Not the Same Pot

Even WashPo is now recognizing that today’s pot, with its 68% THC levels, is very damaging to young people.

NYT shows that a consistent use of marijuana starting in teenage years leads to a drop in IQ and is a good predictor of an opioid addiction later in life.

(The articles are paywalled, but you can find them if you subscribe).

I hate the fashionable ragging on the Boomers but in this instance it’s justified. They don’t seem to understand that the pot they used 40 years ago is nothing like today’s pot. They weren’t harmed and they now are aggressively legalizing a substance that shares little but the name with the pot of their youth.

I’m glad that even WashPo and NYTimes are starting to pay attention to this issue. It’s tiresome to hear nothing but the antiquated platitudes about pot being less dangerous than cigarettes and alcohol. This might have been true in 1962 but it no longer is.

And I’m not even talking about the societal factors that make it easier to develop addictions today as opposed to several decades ago. For now, I’m concentrating strictly on the THC levels.

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9 thoughts on “Not the Same Pot”

  1. Why are pot manufacturers not producing a low THC grade of weed? Tobacco manufacturers have spent decades producing low nicotine cigarettes. Would things change if people were not sent to jail over low THC weed?

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    1. What happens is that once you begin to produce on a mass scale, all of the modern agricultural practices kick in. A tomato I can grow in my backyard will never be as big and beautiful as a large agricultural concern can grow. For instance, just the use of hydroponic lighting (and it’s a single practice among many) raises the THC levels.

      In short, mass produced means more potent.

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  2. Isn’t it a waste of time to feel sorry for people who obviously “have money to burn” and can’t think of anything better to do with it than feed and nurture counterproductive hedonistic urges?

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    1. I feel bad for addicts. I also don’t want to live in a society where there are more and more addicts. The social cost is enormous. Addicts can’t parent effectively, so the burden falls on social services and schools. They aren’t economically productive, so welfare has to supplement the lack. They get violent (cases of pot psychosis are exploding), so law enforcement is strained.

      We all pay for other people’s addiction. And who profits? Companies that make billions off addicts and have a stake in getting them more hooked. It’s a standard capitalist trick: socializing the cost of doing business.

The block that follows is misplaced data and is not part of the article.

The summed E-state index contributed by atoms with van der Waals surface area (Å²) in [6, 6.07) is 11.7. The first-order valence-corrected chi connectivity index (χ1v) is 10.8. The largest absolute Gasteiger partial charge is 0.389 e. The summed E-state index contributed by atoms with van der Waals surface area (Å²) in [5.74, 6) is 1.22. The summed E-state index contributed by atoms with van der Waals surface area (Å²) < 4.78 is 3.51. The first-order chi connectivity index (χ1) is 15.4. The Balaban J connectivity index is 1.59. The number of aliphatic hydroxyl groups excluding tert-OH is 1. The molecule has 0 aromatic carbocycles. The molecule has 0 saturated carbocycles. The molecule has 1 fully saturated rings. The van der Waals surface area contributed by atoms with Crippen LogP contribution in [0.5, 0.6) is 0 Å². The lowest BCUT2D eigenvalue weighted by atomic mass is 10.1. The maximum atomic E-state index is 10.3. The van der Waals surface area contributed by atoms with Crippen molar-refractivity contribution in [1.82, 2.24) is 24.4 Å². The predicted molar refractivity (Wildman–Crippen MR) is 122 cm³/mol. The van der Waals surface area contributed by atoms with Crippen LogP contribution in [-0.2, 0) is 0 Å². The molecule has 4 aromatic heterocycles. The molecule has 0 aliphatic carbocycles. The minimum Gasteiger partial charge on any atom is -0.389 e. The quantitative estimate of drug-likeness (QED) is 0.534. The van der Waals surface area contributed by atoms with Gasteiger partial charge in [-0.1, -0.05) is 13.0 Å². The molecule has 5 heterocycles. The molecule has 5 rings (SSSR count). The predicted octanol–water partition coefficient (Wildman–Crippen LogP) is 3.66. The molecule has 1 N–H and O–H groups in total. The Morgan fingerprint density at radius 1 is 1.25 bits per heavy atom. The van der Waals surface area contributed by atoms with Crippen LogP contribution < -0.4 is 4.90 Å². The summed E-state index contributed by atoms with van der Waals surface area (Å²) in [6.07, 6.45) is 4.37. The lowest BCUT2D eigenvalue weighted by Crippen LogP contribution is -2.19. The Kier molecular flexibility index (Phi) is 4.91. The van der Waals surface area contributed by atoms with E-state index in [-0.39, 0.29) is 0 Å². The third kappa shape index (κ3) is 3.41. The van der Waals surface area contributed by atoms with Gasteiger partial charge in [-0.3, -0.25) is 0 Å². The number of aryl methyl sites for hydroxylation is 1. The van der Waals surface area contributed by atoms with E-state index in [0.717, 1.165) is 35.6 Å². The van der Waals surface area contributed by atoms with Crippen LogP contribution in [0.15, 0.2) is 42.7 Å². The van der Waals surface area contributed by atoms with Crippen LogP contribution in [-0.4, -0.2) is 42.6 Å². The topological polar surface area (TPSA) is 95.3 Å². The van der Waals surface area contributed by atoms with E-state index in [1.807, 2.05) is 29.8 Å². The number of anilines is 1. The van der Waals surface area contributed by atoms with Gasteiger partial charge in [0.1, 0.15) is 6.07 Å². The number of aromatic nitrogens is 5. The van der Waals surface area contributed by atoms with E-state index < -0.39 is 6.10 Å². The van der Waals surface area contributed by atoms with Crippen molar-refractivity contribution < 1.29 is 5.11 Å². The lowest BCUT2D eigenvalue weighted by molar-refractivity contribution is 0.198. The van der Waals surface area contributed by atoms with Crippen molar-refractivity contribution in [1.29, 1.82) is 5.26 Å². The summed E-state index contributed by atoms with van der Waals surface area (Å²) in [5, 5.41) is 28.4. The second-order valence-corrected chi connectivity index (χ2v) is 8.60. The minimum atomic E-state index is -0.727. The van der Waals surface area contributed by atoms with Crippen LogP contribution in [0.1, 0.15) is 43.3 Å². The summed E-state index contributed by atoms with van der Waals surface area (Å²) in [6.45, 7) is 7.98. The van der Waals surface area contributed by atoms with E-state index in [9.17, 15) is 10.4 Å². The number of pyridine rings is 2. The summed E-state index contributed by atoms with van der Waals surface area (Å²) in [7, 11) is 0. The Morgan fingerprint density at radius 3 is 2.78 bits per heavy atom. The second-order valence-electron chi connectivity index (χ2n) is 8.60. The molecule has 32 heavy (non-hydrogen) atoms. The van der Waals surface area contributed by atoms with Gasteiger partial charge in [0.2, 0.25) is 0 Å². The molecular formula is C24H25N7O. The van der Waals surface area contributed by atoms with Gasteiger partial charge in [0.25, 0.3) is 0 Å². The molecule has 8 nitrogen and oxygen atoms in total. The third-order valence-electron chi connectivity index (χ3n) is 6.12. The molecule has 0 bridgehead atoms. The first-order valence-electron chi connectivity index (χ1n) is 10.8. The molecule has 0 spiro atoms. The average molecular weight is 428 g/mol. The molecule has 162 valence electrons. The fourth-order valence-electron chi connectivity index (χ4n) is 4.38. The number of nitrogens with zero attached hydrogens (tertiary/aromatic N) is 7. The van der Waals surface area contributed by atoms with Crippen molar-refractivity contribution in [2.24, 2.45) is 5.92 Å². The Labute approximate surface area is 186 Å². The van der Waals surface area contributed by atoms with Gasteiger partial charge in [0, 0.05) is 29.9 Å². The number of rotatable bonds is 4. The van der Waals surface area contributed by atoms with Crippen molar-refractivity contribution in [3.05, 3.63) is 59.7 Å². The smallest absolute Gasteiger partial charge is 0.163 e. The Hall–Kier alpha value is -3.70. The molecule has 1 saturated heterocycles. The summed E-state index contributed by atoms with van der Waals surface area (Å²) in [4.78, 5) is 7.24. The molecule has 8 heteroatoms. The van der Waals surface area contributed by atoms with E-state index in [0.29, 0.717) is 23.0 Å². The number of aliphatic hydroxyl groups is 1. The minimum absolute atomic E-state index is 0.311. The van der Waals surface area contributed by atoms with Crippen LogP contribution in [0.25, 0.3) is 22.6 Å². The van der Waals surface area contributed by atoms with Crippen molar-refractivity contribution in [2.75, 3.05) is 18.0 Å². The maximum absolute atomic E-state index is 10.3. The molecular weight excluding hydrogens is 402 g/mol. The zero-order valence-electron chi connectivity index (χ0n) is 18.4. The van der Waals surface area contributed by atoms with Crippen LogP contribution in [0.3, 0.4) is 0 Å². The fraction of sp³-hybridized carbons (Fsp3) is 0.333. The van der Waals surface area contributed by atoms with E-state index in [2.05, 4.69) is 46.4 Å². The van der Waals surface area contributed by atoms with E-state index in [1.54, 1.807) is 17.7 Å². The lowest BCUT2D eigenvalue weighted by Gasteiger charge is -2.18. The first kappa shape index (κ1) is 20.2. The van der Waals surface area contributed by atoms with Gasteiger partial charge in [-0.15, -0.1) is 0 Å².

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  3. Mass produced doesn’t have to mean more potent. We have different grades of alcohol–it isn’t all 200 proof. Before cocaine was banned we had coca leaf tea and coca cola, not just powder cocaine.

    If you want to regulate something you have to make it legal to make at least some form of it. If you ban it you lose the ability to regulate it, but you don’t stamp it out. You just put it under the control of a violent and corrupt black market.

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    1. Look at what happened with the opioid crisis. It’s a disaster. And it happened in a very legal and supposedly regulated area of pharmacology. Oxycodone was legal, mass produced and supposedly regulated. And we all know the results. My faith in the capacity of government agencies to withstand the pressures of capital is non-existent.

      The legalization of opioid prescription for minor illnesses didn’t stamp out the black market. It augmented the power of drug cartels because an addict will always end up wanting something stronger eventually.

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      1. It’s legal for medical use–where sometimes concentrated is exactly what you need, but not always–but not for recreational.

        Look, I have interacted with a lot of addicts. Some are in my family. I know how dangerous this stuff is. I’ve also had the displeasure of knowing a few people involved in the illicit drug trade, and they are dangerous. They’re more dangerous than an alcohol or tobacco executive (and that’s saying something). And all of the addicts that I know got better not because of the law but because they eventually made a choice to change. I want that choice to be there, and when they make that choice I want them to have access to excellent rehab care.

        Until they make that choice, I want them to have access to moderate doses made in clean manufacturing facilities and sold by people who aren’t as dangerous as the street gangs. That means legalization and heavy regulation. It will produce tragic outcomes, but not as many tragic outcomes as the drug war that fuels violence around the world.

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        1. If there was any chance that legalization would decrease the power of cartels, I’d absolutely agree. But it doesn’t. We now have drug cartels working in rural Ohio and Missouri. This happened after, not before, it became so easy to get prescription opioids.

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